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Saturday, March 3, 2007

Musings on Osprey


Osprey - from All About Birds

One of the largest birds of prey in North America, the Osprey eats almost exclusively fish. It is one of the most widespread birds in the world, found on all continents except Antarctica.

  • Large raptor.
  • White breast and belly.
  • Black back and wings.
  • Long wings, held with wingtips angled slightly backwards.
  • Dark eyestripe.
  • Crown and forehead white.
  • Size: 54-58 cm (21-23 in)
  • Wingspan: 150-180 cm (59-71 in)
  • Weight: 1400-2000 g (49.42-70.6 ounces)
  • Sexes similar; female larger and tends to have fuller and. darker chest band
  • Calls are short, chirping whistles
We have been watching Osprey for 5 years, now. Several pairs have nested on the mile-long island wildlife preserve down the middle of the lake. We listened to the babies squawking as the parent came toward the nest with a fish, we watched the parents fishing in the lake, but that is rare. It seems that they carry fish from the Indian River Lagoon, less than a mile away.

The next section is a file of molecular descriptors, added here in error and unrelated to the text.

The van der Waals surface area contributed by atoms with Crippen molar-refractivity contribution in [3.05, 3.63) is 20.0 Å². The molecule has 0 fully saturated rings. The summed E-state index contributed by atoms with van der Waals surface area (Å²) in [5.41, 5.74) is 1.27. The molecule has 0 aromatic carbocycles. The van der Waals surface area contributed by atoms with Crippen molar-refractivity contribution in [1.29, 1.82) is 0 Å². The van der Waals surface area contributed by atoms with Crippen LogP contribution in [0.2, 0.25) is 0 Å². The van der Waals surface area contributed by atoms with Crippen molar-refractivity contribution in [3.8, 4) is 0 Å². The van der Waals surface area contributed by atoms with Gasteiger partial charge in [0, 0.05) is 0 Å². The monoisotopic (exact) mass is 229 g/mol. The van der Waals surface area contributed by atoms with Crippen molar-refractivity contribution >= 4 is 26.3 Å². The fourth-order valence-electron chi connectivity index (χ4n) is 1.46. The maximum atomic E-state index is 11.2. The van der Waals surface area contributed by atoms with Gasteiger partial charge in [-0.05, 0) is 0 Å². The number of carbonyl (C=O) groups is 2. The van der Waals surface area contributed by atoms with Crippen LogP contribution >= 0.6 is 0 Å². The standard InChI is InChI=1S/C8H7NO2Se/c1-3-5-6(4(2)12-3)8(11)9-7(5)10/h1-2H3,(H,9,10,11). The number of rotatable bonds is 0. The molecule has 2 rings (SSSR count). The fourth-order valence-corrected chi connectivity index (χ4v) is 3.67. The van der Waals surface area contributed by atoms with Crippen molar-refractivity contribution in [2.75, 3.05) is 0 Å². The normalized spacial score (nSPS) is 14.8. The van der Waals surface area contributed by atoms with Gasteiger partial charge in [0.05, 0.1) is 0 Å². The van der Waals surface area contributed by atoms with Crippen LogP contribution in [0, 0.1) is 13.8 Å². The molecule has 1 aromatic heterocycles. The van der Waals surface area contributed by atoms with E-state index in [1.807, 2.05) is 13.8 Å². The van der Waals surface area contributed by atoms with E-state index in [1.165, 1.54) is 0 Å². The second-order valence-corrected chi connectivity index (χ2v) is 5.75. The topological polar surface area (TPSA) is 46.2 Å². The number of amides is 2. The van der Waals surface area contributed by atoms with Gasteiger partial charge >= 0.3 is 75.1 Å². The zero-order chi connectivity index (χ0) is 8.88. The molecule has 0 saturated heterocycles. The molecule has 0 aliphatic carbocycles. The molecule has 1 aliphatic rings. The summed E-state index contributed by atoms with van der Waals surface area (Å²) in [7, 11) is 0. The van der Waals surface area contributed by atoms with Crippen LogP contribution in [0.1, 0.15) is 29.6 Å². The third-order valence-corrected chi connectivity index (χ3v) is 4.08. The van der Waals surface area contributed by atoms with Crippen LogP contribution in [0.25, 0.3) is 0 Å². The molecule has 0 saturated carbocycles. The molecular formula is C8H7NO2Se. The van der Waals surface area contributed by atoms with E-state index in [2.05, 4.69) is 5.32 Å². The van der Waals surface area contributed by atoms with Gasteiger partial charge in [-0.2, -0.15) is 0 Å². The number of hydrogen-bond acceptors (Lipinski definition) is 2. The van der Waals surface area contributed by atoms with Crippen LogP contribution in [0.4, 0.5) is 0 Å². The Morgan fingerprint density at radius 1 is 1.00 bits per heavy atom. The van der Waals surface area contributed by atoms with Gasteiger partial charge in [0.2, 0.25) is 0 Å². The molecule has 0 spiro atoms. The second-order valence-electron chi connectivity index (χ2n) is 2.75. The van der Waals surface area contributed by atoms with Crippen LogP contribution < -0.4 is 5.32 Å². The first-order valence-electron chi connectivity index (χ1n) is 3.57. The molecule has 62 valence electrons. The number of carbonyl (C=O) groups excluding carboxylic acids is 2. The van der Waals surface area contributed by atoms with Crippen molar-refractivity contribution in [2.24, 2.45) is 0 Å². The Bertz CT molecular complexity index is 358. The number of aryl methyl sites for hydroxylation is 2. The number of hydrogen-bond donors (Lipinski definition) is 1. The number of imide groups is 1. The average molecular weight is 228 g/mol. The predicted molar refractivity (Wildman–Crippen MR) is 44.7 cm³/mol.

This year I watched one bird flying with several others, but squawking up a storm while carrying some kind of nesting material. I thought at first that he had something wound around his legs and was in trouble but as I watched there was more happening.
The Osprey started circling the cell phone tower just across the little bay. While I watched he placed the stick and left.

Since then I have seen the nest grow and a pair of Osprey take up residence. In the early morning one or the other will spread his wings and just step off the tower. It is so high that there is no need to flap those great wings. It certainly seems like they enjoy riding the wind. What a choice of a perch! The tower is more than 10 times taller than the tallest tree. Their view must be spectacular.

I will be watching all spring for the first signs of nestlings.

1 comments:

DiAnn said...

I love the description you have included with your photos. So many times I have viewed a nature photo and wondered - where is this bird from - what is its scientific name or what do most people call it - when I moved to Texas I was like a "bird out of water" so to speak - the plants and animals I was accustomed to seeing were different from what I was seeing in Texas and when I would ask people what the animal or plant was they would say a word - that I knew meant something different in East Tennessee. So, your description is great. The nice contrast in your Ospreys is great - I love to see the contrast - It helps me to distinguish the features. Great job on the photos and congratulations on your new camera.

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Laura Lou
Michigan/Florida, United States
I am a retired Middle School Science teacher from Michigan spending 4 months each winter in Florida and learning about a whole new world.
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